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Philistines introduced sycamore, cumin and opium poppy into Israel during the Iron Age
A new study describes the bio-archaeological remains of the Philistine culture in Israel during the Iron Age (12th century to 7th century BCE). The results of this research indicate that the ca. 600 year presence of the Philistine culture had a major and long-term impact on local floral biodiversity.
Older adults possess important forms of expertise
New research on aging and skill development provides the most complete analysis to date of skill development in a traditional society. The results show that most skills essential to Tsimane survival are acquired prior to first reproduction, and then develop further to meet the increasing demands of offspring.
Daily Quiz for August 28, 2015
This US battleship was the first to directly bombard the Japanese home islands.
Scientists warn leaders of dangers of thawing permafrost
WHRC scientists have counseled the State Department on policies that could control permafrost thaw, including reducing global carbon emissions from fossil fuel use and deforestation, and limiting emissions of 'black carbon,' sooty particles that darken snow and ice and hasten Arctic warming.
New fossil skulls reveal insights about penguin brain evolution
Although flightless in air, penguins have a number of adaptations which allow them glide effortlessly through the water. And some of these adaptations are in an unlikely part of their anatomy -- their brains. Recent finds of fossil penguins from 35-million-year-old sediments in Antarctica have begun to shed light on the changes in penguin brains that accompanied their transition to water.
Pigments, organelles persist in fossil feathers: Shed light on original coloration of long-lost animals
An international team of researchers has found direct chemical evidence that the fossilized remains of a bird-like dinosaur still harbor melanosomes and the pigment they produced. Their study reinforces the idea that scientists can discern the coloration of long-lost animals.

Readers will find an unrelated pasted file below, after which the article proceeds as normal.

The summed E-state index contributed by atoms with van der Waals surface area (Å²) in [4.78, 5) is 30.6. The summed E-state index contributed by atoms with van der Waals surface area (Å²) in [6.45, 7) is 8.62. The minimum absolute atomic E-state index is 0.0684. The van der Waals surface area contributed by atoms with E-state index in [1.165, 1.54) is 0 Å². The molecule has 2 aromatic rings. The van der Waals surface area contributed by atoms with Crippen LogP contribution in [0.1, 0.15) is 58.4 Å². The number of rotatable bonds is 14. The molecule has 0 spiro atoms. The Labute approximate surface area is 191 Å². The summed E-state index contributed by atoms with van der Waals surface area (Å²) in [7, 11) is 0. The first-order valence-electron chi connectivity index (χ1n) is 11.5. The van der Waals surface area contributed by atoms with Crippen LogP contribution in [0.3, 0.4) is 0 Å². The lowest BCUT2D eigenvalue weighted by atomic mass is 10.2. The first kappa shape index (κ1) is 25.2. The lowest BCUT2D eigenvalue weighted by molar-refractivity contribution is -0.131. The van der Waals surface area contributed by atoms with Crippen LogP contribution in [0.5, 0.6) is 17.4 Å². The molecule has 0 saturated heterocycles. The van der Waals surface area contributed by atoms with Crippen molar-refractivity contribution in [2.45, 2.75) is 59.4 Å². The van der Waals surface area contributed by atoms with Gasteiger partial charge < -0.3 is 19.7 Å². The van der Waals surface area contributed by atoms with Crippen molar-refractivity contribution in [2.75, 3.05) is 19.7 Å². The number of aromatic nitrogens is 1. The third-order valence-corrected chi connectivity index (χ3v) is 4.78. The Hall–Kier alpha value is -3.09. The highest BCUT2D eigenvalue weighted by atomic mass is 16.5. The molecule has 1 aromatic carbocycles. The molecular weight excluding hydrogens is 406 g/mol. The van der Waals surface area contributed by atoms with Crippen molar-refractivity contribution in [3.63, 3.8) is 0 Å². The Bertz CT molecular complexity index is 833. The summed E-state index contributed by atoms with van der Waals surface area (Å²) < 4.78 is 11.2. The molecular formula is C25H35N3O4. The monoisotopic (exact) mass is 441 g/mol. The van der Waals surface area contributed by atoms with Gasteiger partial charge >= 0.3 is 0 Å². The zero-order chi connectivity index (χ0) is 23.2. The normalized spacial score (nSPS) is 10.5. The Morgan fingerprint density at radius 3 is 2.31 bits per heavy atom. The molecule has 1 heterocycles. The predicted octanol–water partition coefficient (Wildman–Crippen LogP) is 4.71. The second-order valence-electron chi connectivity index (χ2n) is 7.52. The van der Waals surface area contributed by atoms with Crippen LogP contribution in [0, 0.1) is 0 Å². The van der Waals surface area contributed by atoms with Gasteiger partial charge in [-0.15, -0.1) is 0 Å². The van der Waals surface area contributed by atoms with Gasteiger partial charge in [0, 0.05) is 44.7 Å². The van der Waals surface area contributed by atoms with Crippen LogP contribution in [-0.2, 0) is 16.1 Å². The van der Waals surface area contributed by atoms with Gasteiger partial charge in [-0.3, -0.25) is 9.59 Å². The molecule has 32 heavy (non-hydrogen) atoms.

Daily Quiz for August 27, 2015
This was the bloodiest battle ever fought on English soil.
Unusual use of blue pigment found in ancient mummy portraits
In an unexpected discovery, a research team of scientists and art conservators has found an unusual use of the pigment Egyptian blue in Roman-era Egyptian mummy portraits. No blue is visible to the naked eye in the paintings, but when the researchers used analytical tools for an in-depth study, they discovered the ancient artists used the pigment as material for underdrawings and for modulating color -- a finding never before documented.
Lab experiments question popular measure of ancient ocean temperatures
The membranes of sediment-entombed archaea are an increasingly popular way to determine ocean surface temperatures back to the age of the dinosaurs. But new results show that changing oxygen can affect the reading by as much as 21 degrees C.
Where bread began: Ancient tools used to reconstruct -- and taste -- prehistoric cuisine
A group of intrepid Israeli researchers recently went back to the dawn of the Stone Age to make lunch. Using 12,500-year-old conical mortars carved into bedrock, they reconstructed how their ancient ancestors processed wild barley to produce groat meals, as well as a delicacy that might be termed 'proto-pita' -- small loaves of coal-baked, unleavened bread. In so doing, they re-enacted a critical moment in the rise of civilization.
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